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Gabriel Mittag



Gabriel Mittag received his B.Sc. and M.Sc. degree in electrical and electronic engineering at the Technische Universität Berlin. During his master's degree he spent two semesters at the RMIT University in Melbourne, Australia and focused primarily on biomedical and speech signal processing. Since 2016 he is employed as research assistant at the Quality and Usability Lab at the TU Berlin, where he works towards a PhD in the field of Quality of Experience (QoE) of speech communication services. His main interests are in psychoacoustics, quality evaluation, signal processing, and machine learning.


Research Fields

  • Perceived Quality of Speech
  • Speech and Signal Processing 

Research Topic

  • Diagnostic Quality of Transmitted Speech





  • DAGA-Posterpreis: G. Mittag, F. Köster, S. Möller, "Non-intrusive Estimation of the Perceptual Dimension Coloration", DAGA 2016.
  • Best Paper Award: F. Köster, G. Mittag, T. Polzehl, S. Möller, "Non-intrusive Estimation of Noisiness as a Perceptual Quality Dimension of Transmitted Speech", PQS 2016.



Open Bachelor/Master theses:





Detecting Packet-Loss Concealment Using Formant Features and Decision Tree Learning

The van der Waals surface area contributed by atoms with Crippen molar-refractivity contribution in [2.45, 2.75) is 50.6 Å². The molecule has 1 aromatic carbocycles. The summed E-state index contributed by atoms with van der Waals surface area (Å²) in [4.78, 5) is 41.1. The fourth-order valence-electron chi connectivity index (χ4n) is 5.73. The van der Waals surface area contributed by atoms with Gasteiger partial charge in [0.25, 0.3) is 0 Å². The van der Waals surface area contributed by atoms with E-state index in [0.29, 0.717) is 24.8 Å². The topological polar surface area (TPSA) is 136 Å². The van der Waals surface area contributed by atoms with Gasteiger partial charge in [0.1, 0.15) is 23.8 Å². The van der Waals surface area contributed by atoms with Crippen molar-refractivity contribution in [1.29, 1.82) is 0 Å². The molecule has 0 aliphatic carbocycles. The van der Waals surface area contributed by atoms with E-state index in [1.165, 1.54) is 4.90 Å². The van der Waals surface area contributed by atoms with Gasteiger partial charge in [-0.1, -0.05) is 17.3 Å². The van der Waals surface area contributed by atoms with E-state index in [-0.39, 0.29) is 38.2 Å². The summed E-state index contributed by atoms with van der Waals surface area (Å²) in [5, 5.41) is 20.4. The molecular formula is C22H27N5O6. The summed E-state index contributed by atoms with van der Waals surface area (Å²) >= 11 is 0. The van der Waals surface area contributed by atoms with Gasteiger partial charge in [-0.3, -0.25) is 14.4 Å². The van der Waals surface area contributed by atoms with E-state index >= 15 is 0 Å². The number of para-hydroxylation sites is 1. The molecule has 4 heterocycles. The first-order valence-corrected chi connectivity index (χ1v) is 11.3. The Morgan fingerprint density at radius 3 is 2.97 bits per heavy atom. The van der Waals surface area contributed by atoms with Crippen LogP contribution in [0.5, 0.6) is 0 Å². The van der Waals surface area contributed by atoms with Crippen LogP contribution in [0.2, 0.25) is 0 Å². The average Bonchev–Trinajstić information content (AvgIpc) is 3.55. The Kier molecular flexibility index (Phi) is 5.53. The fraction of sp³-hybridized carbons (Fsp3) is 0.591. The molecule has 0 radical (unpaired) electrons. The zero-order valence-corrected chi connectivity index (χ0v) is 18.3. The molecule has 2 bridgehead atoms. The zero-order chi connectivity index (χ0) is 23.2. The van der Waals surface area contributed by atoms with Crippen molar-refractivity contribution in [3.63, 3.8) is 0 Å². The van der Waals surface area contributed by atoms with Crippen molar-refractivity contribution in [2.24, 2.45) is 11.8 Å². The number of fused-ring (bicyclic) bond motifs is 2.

Zitatschlüssel mittag2018a
Autor Mittag, Gabriel and Möller, Sebastian
Buchtitel Proceedings of Interspeech 2018
Seiten 1883–1887
Jahr 2018
ISSN 2472-7814
DOI 10.21437/Interspeech.2018
Adresse Baixas, France
Monat sep
Notiz electronic
Verlag ISCA
Serie Interspeech
Wie herausgegeben Fullpaper
Zusammenfassung One of the main quality impairments in today's packet-based voice services are interruptions caused by transmission errors. Therefore, most codecs comprise concealment algorithms that attempt to reduce the perceived quality degradation of missing speech packets. In case the algorithm fails to properly synthesize the lost speech, interruptions or unnatural sounds are usually perceivable by the user. When measuring the quality of a voice network, there are excellent tools available, which can predict the perceived speech quality. However, they offer only little insight into the technical cause of a quality degradation. A packet-loss detection model could explain the influence of transmission errors on the speech quality and state a packet-loss rate. Thus, making it easier to identify technical problems in the network. In this paper, we examine a new approach for detecting (perceived) packet-loss of transmitted speech by audio analysis. After finding a lost packet, the model classifies in a second stage if the loss was perceivable as a quality degradation. In the model, we use meaningful features that are easy to interpret, and obtained promising results in a simulated environment. Therefore, this detector could also be used to evaluate new packet-loss concealment algorithms and help in optimizing the same.
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